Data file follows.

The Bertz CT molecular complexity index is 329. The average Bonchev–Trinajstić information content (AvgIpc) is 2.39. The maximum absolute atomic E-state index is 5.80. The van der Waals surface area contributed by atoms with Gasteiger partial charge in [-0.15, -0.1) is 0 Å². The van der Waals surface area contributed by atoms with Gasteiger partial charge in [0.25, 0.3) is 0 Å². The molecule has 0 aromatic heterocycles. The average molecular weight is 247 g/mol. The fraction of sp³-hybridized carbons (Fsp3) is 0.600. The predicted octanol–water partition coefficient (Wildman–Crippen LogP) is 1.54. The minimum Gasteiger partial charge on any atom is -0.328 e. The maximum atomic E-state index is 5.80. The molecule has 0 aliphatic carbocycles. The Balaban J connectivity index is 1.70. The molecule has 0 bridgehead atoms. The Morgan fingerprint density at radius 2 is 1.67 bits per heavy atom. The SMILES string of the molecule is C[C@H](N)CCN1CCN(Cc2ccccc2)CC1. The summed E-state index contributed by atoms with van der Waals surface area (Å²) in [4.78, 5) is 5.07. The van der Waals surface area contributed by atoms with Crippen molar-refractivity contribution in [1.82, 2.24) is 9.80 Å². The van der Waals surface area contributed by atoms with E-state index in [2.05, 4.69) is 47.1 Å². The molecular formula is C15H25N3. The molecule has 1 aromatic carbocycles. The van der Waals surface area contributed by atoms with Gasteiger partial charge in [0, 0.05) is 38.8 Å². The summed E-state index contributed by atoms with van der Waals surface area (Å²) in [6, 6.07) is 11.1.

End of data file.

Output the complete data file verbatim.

The Bertz CT molecular complexity index is 329. The average Bonchev–Trinajstić information content (AvgIpc) is 2.39. The maximum absolute atomic E-state index is 5.80. The van der Waals surface area contributed by atoms with Gasteiger partial charge in [-0.15, -0.1) is 0 Å². The van der Waals surface area contributed by atoms with Gasteiger partial charge in [0.25, 0.3) is 0 Å². The molecule has 0 aromatic heterocycles. The average molecular weight is 247 g/mol. The fraction of sp³-hybridized carbons (Fsp3) is 0.600. The predicted octanol–water partition coefficient (Wildman–Crippen LogP) is 1.54. The minimum Gasteiger partial charge on any atom is -0.328 e. The maximum atomic E-state index is 5.80. The molecule has 0 aliphatic carbocycles. The Balaban J connectivity index is 1.70. The molecule has 0 bridgehead atoms. The Morgan fingerprint density at radius 2 is 1.67 bits per heavy atom. The SMILES string of the molecule is C[C@H](N)CCN1CCN(Cc2ccccc2)CC1. The summed E-state index contributed by atoms with van der Waals surface area (Å²) in [4.78, 5) is 5.07. The van der Waals surface area contributed by atoms with Crippen molar-refractivity contribution in [1.82, 2.24) is 9.80 Å². The van der Waals surface area contributed by atoms with E-state index in [2.05, 4.69) is 47.1 Å². The molecular formula is C15H25N3. The molecule has 1 aromatic carbocycles. The van der Waals surface area contributed by atoms with Gasteiger partial charge in [0, 0.05) is 38.8 Å². The summed E-state index contributed by atoms with van der Waals surface area (Å²) in [6, 6.07) is 11.1.